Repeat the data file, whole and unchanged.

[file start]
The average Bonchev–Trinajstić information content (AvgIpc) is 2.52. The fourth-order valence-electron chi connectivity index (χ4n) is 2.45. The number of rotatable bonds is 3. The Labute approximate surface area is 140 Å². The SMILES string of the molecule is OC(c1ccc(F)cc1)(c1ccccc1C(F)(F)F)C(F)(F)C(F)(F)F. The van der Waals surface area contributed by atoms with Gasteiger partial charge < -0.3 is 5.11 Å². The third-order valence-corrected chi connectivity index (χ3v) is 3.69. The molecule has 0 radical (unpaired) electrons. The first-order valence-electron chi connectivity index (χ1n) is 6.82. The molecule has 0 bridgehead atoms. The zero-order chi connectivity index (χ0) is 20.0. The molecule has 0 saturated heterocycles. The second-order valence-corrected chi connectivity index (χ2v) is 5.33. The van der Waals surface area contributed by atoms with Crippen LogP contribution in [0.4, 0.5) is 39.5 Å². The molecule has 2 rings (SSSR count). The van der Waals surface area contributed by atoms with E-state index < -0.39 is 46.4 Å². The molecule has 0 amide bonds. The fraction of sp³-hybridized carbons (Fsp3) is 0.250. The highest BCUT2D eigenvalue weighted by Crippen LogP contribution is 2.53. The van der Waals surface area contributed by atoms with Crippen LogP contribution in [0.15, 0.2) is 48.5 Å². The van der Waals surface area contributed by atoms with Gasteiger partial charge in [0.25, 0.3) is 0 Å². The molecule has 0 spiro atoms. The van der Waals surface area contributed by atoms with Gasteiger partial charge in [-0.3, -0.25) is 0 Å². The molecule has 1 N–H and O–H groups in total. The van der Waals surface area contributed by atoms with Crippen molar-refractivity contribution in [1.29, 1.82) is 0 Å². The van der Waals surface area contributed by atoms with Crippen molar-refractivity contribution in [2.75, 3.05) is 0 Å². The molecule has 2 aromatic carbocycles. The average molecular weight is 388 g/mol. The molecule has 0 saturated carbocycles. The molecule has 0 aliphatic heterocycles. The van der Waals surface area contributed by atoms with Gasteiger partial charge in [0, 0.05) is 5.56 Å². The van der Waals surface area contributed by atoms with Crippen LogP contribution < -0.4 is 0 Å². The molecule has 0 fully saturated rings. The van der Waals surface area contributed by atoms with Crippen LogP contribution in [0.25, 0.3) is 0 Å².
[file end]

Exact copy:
The average Bonchev–Trinajstić information content (AvgIpc) is 2.52. The fourth-order valence-electron chi connectivity index (χ4n) is 2.45. The number of rotatable bonds is 3. The Labute approximate surface area is 140 Å². The SMILES string of the molecule is OC(c1ccc(F)cc1)(c1ccccc1C(F)(F)F)C(F)(F)C(F)(F)F. The van der Waals surface area contributed by atoms with Gasteiger partial charge < -0.3 is 5.11 Å². The third-order valence-corrected chi connectivity index (χ3v) is 3.69. The molecule has 0 radical (unpaired) electrons. The first-order valence-electron chi connectivity index (χ1n) is 6.82. The molecule has 0 bridgehead atoms. The zero-order chi connectivity index (χ0) is 20.0. The molecule has 0 saturated heterocycles. The second-order valence-corrected chi connectivity index (χ2v) is 5.33. The van der Waals surface area contributed by atoms with Crippen LogP contribution in [0.4, 0.5) is 39.5 Å². The molecule has 2 rings (SSSR count). The van der Waals surface area contributed by atoms with E-state index < -0.39 is 46.4 Å². The molecule has 0 amide bonds. The fraction of sp³-hybridized carbons (Fsp3) is 0.250. The highest BCUT2D eigenvalue weighted by Crippen LogP contribution is 2.53. The van der Waals surface area contributed by atoms with Crippen LogP contribution in [0.15, 0.2) is 48.5 Å². The van der Waals surface area contributed by atoms with Gasteiger partial charge in [0.25, 0.3) is 0 Å². The molecule has 0 spiro atoms. The van der Waals surface area contributed by atoms with Gasteiger partial charge in [-0.3, -0.25) is 0 Å². The molecule has 1 N–H and O–H groups in total. The van der Waals surface area contributed by atoms with Crippen molar-refractivity contribution in [1.29, 1.82) is 0 Å². The van der Waals surface area contributed by atoms with Crippen molar-refractivity contribution in [2.75, 3.05) is 0 Å². The molecule has 2 aromatic carbocycles. The average molecular weight is 388 g/mol. The molecule has 0 saturated carbocycles. The molecule has 0 aliphatic heterocycles. The van der Waals surface area contributed by atoms with Gasteiger partial charge in [0, 0.05) is 5.56 Å². The van der Waals surface area contributed by atoms with Crippen LogP contribution < -0.4 is 0 Å². The molecule has 0 fully saturated rings. The van der Waals surface area contributed by atoms with Crippen LogP contribution in [0.25, 0.3) is 0 Å².